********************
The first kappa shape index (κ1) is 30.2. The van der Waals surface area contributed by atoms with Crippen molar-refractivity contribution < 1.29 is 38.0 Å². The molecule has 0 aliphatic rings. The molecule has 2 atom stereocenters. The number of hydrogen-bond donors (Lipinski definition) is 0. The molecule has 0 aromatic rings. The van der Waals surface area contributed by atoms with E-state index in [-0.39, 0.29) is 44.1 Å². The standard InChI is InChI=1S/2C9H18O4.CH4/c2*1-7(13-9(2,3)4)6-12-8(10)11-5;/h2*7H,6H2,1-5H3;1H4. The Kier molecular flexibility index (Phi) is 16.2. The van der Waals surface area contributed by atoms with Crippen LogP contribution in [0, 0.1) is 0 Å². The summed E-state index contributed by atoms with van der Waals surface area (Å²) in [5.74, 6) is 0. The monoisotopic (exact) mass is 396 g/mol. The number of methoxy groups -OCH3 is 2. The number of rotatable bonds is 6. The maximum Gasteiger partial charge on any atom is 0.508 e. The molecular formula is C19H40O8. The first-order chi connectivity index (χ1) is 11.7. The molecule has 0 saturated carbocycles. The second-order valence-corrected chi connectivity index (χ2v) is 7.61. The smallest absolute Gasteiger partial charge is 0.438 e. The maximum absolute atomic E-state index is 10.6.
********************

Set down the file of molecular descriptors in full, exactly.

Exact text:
The first kappa shape index (κ1) is 30.2. The van der Waals surface area contributed by atoms with Crippen molar-refractivity contribution < 1.29 is 38.0 Å². The molecule has 0 aliphatic rings. The molecule has 2 atom stereocenters. The number of hydrogen-bond donors (Lipinski definition) is 0. The molecule has 0 aromatic rings. The van der Waals surface area contributed by atoms with E-state index in [-0.39, 0.29) is 44.1 Å². The standard InChI is InChI=1S/2C9H18O4.CH4/c2*1-7(13-9(2,3)4)6-12-8(10)11-5;/h2*7H,6H2,1-5H3;1H4. The Kier molecular flexibility index (Phi) is 16.2. The van der Waals surface area contributed by atoms with Crippen LogP contribution in [0, 0.1) is 0 Å². The summed E-state index contributed by atoms with van der Waals surface area (Å²) in [5.74, 6) is 0. The monoisotopic (exact) mass is 396 g/mol. The number of methoxy groups -OCH3 is 2. The number of rotatable bonds is 6. The maximum Gasteiger partial charge on any atom is 0.508 e. The molecular formula is C19H40O8. The first-order chi connectivity index (χ1) is 11.7. The molecule has 0 saturated carbocycles. The second-order valence-corrected chi connectivity index (χ2v) is 7.61. The smallest absolute Gasteiger partial charge is 0.438 e. The maximum absolute atomic E-state index is 10.6.